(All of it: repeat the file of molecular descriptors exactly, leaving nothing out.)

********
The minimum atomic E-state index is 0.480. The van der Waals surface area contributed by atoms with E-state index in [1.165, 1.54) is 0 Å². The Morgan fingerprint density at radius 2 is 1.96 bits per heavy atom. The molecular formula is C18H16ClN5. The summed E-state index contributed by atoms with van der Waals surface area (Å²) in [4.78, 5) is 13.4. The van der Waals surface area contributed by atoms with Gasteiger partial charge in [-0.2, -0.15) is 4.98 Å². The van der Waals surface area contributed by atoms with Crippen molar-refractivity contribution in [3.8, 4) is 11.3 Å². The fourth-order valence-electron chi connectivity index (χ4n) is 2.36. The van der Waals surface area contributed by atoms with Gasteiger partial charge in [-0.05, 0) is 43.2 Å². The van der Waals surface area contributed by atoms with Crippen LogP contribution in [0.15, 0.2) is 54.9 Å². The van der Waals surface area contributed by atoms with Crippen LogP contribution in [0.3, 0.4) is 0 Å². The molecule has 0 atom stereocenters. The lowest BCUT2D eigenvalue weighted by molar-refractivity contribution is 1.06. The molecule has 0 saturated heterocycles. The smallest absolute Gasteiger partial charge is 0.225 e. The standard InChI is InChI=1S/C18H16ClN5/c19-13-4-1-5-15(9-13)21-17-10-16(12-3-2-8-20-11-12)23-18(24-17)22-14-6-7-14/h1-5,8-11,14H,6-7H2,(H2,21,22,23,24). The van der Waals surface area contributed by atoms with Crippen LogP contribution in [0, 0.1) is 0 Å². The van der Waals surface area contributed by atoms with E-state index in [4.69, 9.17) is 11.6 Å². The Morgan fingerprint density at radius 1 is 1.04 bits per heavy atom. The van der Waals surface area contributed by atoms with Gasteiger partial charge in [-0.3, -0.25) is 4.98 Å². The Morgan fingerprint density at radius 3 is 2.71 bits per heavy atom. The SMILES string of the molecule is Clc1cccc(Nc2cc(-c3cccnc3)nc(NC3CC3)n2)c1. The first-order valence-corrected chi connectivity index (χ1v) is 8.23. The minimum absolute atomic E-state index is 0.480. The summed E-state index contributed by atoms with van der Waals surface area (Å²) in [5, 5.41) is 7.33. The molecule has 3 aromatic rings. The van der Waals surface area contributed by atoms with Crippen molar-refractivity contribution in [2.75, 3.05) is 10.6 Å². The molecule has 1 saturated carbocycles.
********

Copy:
The minimum atomic E-state index is 0.480. The van der Waals surface area contributed by atoms with E-state index in [1.165, 1.54) is 0 Å². The Morgan fingerprint density at radius 2 is 1.96 bits per heavy atom. The molecular formula is C18H16ClN5. The summed E-state index contributed by atoms with van der Waals surface area (Å²) in [4.78, 5) is 13.4. The van der Waals surface area contributed by atoms with Gasteiger partial charge in [-0.2, -0.15) is 4.98 Å². The van der Waals surface area contributed by atoms with Crippen molar-refractivity contribution in [3.8, 4) is 11.3 Å². The fourth-order valence-electron chi connectivity index (χ4n) is 2.36. The van der Waals surface area contributed by atoms with Gasteiger partial charge in [-0.05, 0) is 43.2 Å². The van der Waals surface area contributed by atoms with Crippen LogP contribution in [0.15, 0.2) is 54.9 Å². The van der Waals surface area contributed by atoms with Crippen LogP contribution in [0.3, 0.4) is 0 Å². The molecule has 0 atom stereocenters. The lowest BCUT2D eigenvalue weighted by molar-refractivity contribution is 1.06. The molecule has 0 saturated heterocycles. The smallest absolute Gasteiger partial charge is 0.225 e. The standard InChI is InChI=1S/C18H16ClN5/c19-13-4-1-5-15(9-13)21-17-10-16(12-3-2-8-20-11-12)23-18(24-17)22-14-6-7-14/h1-5,8-11,14H,6-7H2,(H2,21,22,23,24). The van der Waals surface area contributed by atoms with Crippen LogP contribution in [0, 0.1) is 0 Å². The van der Waals surface area contributed by atoms with E-state index in [4.69, 9.17) is 11.6 Å². The Morgan fingerprint density at radius 1 is 1.04 bits per heavy atom. The van der Waals surface area contributed by atoms with Gasteiger partial charge in [-0.3, -0.25) is 4.98 Å². The Morgan fingerprint density at radius 3 is 2.71 bits per heavy atom. The SMILES string of the molecule is Clc1cccc(Nc2cc(-c3cccnc3)nc(NC3CC3)n2)c1. The first-order valence-corrected chi connectivity index (χ1v) is 8.23. The minimum absolute atomic E-state index is 0.480. The summed E-state index contributed by atoms with van der Waals surface area (Å²) in [5, 5.41) is 7.33. The molecule has 3 aromatic rings. The van der Waals surface area contributed by atoms with Crippen molar-refractivity contribution in [2.75, 3.05) is 10.6 Å². The molecule has 1 saturated carbocycles.